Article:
It’s no secret that Pennsylvania public schools have a deficit that seems to get larger and larger as the gap in federal funding widens between poor and affluent districts. Many lay off or threaten to lay off teachers and cut funding for music and theater arts programs.
In an environment like this, it should go without saying that a former band director convicted of sexual relations with a minor student shouldn’t get a cut of the ever-dwindling state funds for such programs. But that’s exactly what’s happening.
Former band director of East Allegheny High School Jarold Winkleblech had such relations with a 15-year-old student in 2006 before confessing his love to her. Although the state revoked his teaching certifications, Winkleblech still receives a pension to this day.
It’s not an isolated incident, either.
More than 200 former Pennsylvania educators are in a similar position, having committed a variety of crimes ranging from illegally helping students during tests to sex crimes like Winkleblech’s. All those pension payments add up to an unfavorably large chunk of change — more than $300,000 monthly — paid to 204 educators with either revoked of surrendered teaching certifications, according to a Pittsburgh Post-Gazette analysis.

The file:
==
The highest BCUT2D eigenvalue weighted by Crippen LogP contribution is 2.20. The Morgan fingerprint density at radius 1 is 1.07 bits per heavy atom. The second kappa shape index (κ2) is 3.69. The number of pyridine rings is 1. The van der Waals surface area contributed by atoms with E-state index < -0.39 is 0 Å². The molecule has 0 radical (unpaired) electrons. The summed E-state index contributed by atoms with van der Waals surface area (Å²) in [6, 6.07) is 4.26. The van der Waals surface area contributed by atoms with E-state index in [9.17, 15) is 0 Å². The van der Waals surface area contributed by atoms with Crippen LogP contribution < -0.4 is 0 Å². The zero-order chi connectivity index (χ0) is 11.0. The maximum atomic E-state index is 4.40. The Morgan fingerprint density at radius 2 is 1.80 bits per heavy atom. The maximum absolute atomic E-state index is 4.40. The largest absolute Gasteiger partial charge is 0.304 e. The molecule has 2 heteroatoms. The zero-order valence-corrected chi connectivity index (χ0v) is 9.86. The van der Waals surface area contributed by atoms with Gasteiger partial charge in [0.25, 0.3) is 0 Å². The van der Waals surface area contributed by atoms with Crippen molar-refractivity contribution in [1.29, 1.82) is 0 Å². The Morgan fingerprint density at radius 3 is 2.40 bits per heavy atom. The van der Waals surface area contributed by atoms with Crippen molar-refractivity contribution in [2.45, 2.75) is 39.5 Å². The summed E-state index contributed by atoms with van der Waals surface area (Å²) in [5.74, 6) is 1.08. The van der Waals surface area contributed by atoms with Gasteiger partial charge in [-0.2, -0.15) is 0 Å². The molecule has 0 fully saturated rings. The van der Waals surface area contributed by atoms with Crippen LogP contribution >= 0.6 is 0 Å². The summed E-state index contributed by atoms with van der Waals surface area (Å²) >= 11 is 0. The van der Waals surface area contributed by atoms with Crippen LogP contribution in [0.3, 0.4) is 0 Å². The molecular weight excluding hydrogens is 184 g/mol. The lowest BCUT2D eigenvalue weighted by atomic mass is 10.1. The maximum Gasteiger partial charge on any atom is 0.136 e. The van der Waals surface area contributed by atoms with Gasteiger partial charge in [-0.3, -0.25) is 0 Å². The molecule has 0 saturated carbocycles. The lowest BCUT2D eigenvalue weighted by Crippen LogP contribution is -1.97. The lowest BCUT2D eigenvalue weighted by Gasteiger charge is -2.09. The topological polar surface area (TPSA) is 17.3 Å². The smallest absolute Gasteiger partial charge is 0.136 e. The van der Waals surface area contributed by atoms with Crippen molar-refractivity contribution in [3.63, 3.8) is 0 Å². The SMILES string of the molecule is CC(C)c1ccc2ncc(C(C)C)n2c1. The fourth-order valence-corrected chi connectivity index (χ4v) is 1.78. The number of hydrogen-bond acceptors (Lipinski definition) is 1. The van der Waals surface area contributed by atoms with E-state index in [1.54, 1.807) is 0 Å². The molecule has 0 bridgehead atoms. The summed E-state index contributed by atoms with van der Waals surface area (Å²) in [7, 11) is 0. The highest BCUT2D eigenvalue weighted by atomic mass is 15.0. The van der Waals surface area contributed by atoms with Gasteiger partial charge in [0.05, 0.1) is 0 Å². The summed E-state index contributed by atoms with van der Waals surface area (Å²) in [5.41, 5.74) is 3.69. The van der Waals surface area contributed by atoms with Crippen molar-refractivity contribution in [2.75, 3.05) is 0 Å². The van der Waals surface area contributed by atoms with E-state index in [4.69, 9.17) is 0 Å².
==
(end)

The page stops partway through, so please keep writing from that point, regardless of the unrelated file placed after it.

Allowing pensions for educators with revoked certifications should be illegal in any case, but doling out paychecks to these teachers can have even greater consequences in a state like Pennsylvania, where the disparity between public school funding is already wide.
Poorer districts like Mount Carmel receive up to 33 percent less federal funding than affluent Philadelphia suburbs, an inequity governor Tom Wolf has sought to remedy since his inauguration.
But just because educators like Winkleblech receive a pension, which averages to $1,067 per month, doesn’t mean they’re supposed to. Pennsylvania’s forfeiture laws include forfeiting a pension for crimes committed directly against students or directly related to the educator’s job duties.
A 2017 general auditor, however, reported shortcomings in these laws and missed opportunities to identify cases that would require pension forfeitures, resulting in continued pension checks wrongfully arriving in the mailboxes of criminal ex-educators.
The audit also revealed that the Pennsylvania Public School Employees’ Retirement System refrained from consulting police records to determine forfeiture cases, providing additional opportunities for underserved pensions.
The repercussions of the PSERS’s laziness extends beyond checks arriving in ex-educators’ mailboxes — it’s an unlawful deduction in funds that should be going toward the many underfunded public schools in Pennsylvania. The state may not be intentionally providing pensions to uncertified educators like Winkleblech, but the collateral damage from these slip ups can be the difference between a public school keeping or cutting their theater arts program and teachers.